Afghan mobile contract announced,4057,5239528%255E15322,00.html
Correspondents in Kabul, Afghanistan
October 07, 2002

AN international consortium formed by the Agha Khan's charity foundation has been named as Afghanistan's second mobile phone service provider after winning the country's first ever public tender contract.

The Aga Khan Fund for Economic Development (AKFED) was granted the Global System for Mobile (GSM) licence after beating six other bidders in a heavily scrutinised tendering process organised as the blueprint for future government contracts.

AKFED, which counts French media giant Vivendi and telecommunications powerhouse Alcatel among its consortium partners, secured the contract after bidding an initial entry fee of five million dollars (euros) against the two million offered by its only serious contender, Luxembourg-based Investcom International.

The new licence will remove the stranglehold on Afghanistan's fledgling GSM market held by sole operator Afghan Wireless Communication Company (AWCC).

AWCC, owned by a US-based Afghan businessman, has been rolling out its service across the country's major cities since its limited service was launched earlier this year by Afghan President Hamid Karzai.

It currently serves an estimated 20,000 subscribers, although the cost of owning and maintaining a mobile phone is beyond the financial means of most people in the poverty-stricken country.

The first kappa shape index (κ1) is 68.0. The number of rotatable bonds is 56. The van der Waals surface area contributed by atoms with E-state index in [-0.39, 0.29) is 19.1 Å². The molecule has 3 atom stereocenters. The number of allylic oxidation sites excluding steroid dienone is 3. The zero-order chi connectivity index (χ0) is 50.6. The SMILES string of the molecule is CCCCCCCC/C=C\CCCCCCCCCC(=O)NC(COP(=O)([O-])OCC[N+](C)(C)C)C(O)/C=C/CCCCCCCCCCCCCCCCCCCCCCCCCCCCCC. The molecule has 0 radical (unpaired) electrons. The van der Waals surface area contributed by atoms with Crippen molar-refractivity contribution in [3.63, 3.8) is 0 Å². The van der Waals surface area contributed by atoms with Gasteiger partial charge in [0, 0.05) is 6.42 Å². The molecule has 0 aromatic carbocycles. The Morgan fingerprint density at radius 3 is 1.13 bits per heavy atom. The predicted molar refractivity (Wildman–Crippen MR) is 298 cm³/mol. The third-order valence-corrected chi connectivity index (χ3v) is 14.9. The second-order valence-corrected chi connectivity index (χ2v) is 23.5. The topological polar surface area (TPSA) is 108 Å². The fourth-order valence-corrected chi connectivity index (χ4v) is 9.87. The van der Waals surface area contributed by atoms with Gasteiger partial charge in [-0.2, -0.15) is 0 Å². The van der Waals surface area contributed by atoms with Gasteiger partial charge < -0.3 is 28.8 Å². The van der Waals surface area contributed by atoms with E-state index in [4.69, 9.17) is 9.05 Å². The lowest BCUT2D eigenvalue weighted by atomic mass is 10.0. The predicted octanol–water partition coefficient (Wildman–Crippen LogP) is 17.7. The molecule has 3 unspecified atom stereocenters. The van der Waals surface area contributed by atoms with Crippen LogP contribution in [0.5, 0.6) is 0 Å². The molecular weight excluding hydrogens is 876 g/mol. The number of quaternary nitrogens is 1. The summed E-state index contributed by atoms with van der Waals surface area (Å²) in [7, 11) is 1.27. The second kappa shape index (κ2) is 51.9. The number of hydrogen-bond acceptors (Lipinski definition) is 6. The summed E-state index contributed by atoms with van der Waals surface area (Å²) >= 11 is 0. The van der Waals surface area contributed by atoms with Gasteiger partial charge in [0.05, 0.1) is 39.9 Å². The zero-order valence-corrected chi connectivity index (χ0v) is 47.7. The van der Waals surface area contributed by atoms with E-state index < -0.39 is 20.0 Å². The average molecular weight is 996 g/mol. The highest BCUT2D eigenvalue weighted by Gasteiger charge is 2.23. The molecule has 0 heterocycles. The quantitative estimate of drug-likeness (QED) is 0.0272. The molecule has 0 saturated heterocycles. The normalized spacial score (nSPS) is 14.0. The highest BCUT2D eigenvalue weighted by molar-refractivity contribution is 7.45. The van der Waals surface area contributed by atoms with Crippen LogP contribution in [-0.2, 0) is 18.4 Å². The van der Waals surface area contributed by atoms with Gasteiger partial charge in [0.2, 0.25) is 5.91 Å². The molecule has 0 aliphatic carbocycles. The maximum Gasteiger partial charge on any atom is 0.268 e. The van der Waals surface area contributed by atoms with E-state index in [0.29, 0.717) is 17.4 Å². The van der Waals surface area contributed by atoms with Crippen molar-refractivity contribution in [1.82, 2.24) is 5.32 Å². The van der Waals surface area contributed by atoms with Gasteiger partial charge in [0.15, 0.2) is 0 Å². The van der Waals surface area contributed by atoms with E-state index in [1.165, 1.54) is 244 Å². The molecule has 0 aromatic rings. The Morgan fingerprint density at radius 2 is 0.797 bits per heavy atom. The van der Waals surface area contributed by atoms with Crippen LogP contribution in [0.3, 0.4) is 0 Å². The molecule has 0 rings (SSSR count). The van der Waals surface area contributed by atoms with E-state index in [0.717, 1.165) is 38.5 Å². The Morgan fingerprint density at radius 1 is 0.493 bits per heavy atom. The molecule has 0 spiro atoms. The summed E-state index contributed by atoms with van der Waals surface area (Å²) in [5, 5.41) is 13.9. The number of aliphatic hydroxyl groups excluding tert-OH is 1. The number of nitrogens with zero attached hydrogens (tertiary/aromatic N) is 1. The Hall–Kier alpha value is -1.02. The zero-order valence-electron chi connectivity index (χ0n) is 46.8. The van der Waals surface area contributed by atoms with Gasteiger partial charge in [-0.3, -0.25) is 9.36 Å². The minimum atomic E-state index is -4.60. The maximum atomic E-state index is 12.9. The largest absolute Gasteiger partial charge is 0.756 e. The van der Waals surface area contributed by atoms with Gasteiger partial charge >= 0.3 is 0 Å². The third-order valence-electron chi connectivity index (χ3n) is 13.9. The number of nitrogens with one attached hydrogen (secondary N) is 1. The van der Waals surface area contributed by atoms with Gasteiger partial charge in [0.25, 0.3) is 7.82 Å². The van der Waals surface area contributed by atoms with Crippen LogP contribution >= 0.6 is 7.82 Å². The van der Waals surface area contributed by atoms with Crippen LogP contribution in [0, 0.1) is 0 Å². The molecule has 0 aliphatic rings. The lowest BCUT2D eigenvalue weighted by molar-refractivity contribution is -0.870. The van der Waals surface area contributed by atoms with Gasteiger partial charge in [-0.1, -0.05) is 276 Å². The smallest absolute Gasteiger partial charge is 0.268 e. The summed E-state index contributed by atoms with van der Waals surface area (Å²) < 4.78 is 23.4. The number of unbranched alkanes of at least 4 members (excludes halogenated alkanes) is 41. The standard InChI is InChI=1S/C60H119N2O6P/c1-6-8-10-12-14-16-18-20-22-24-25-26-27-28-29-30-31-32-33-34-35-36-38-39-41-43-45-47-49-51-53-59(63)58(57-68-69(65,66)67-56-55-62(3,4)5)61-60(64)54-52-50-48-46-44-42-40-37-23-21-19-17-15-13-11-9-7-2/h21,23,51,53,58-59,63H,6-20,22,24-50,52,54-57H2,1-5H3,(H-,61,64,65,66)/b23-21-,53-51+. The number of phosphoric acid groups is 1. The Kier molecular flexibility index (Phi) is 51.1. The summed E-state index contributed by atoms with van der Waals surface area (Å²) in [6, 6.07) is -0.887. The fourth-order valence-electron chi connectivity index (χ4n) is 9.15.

AKFED spokesman Karim Khoja said the new operator would offer state-of-the art mobile communications covering at least 50 per cent of the population of Afghanistan's five main cities within six months.

Unlike AWCC's frequently maligned service, which does not yet offer full integration into international mobile networks, Khoja said AKFED would provide facilities including text messaging, voice mail and global roaming from day one of its launch, sometime over the next six months.

"The work starts here," Mr Khoja said. "We see this investment as an expression of our economic confidence in Afghanistan.

"We are delighted that there is competition in Afghanistan and we will let the consumer make his decision," he said.

Before the launch of the first mobile phone network in Afghanistan, the country had virtually no international communications.

A creaking fixed-line network, which had a limited connection to Pakistan's phone system, was almost completely put out of action during fighting last year which resulted in the fall of the hardline Taliban militia.

More than two decades of war in Afghanistan has had devastating effects on the country's infrastructure and communications between communities outside major population centres are still a problem.

Agence France-Presse